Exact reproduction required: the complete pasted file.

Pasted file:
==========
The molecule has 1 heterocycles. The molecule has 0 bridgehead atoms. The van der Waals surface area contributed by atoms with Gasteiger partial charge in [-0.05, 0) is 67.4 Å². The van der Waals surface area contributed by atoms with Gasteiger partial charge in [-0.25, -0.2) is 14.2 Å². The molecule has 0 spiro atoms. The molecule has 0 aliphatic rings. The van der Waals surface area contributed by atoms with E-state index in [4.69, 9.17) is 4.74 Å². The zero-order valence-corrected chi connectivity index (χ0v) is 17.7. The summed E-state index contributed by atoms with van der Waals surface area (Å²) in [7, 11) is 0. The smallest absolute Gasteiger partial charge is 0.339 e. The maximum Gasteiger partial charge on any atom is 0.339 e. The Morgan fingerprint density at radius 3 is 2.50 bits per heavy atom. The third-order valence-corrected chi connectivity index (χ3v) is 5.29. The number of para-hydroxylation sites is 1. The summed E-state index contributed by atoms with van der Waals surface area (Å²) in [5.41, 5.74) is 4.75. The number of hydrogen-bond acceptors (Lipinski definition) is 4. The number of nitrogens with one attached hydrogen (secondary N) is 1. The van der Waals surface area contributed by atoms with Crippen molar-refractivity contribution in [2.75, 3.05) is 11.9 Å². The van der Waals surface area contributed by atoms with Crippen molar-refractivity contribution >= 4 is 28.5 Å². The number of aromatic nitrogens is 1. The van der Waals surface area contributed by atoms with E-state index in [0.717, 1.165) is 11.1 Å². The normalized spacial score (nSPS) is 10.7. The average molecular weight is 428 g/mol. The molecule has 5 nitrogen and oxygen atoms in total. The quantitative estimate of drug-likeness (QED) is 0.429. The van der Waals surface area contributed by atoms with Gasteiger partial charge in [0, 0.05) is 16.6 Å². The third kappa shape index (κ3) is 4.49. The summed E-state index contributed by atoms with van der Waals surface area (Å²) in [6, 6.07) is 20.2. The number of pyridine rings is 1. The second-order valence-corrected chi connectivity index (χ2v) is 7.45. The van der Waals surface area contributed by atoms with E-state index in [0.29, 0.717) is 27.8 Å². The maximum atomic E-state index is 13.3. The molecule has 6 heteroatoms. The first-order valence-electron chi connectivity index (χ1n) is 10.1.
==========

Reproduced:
The molecule has 1 heterocycles. The molecule has 0 bridgehead atoms. The van der Waals surface area contributed by atoms with Gasteiger partial charge in [-0.05, 0) is 67.4 Å². The van der Waals surface area contributed by atoms with Gasteiger partial charge in [-0.25, -0.2) is 14.2 Å². The molecule has 0 spiro atoms. The molecule has 0 aliphatic rings. The van der Waals surface area contributed by atoms with E-state index in [4.69, 9.17) is 4.74 Å². The zero-order valence-corrected chi connectivity index (χ0v) is 17.7. The summed E-state index contributed by atoms with van der Waals surface area (Å²) in [7, 11) is 0. The smallest absolute Gasteiger partial charge is 0.339 e. The maximum Gasteiger partial charge on any atom is 0.339 e. The Morgan fingerprint density at radius 3 is 2.50 bits per heavy atom. The third-order valence-corrected chi connectivity index (χ3v) is 5.29. The number of para-hydroxylation sites is 1. The summed E-state index contributed by atoms with van der Waals surface area (Å²) in [5.41, 5.74) is 4.75. The number of hydrogen-bond acceptors (Lipinski definition) is 4. The number of nitrogens with one attached hydrogen (secondary N) is 1. The van der Waals surface area contributed by atoms with Crippen molar-refractivity contribution in [2.75, 3.05) is 11.9 Å². The van der Waals surface area contributed by atoms with Crippen molar-refractivity contribution >= 4 is 28.5 Å². The number of aromatic nitrogens is 1. The van der Waals surface area contributed by atoms with E-state index in [0.717, 1.165) is 11.1 Å². The normalized spacial score (nSPS) is 10.7. The average molecular weight is 428 g/mol. The molecule has 5 nitrogen and oxygen atoms in total. The quantitative estimate of drug-likeness (QED) is 0.429. The van der Waals surface area contributed by atoms with Gasteiger partial charge in [0, 0.05) is 16.6 Å². The third kappa shape index (κ3) is 4.49. The summed E-state index contributed by atoms with van der Waals surface area (Å²) in [6, 6.07) is 20.2. The number of pyridine rings is 1. The second-order valence-corrected chi connectivity index (χ2v) is 7.45. The van der Waals surface area contributed by atoms with E-state index in [0.29, 0.717) is 27.8 Å². The maximum atomic E-state index is 13.3. The molecule has 6 heteroatoms. The first-order valence-electron chi connectivity index (χ1n) is 10.1.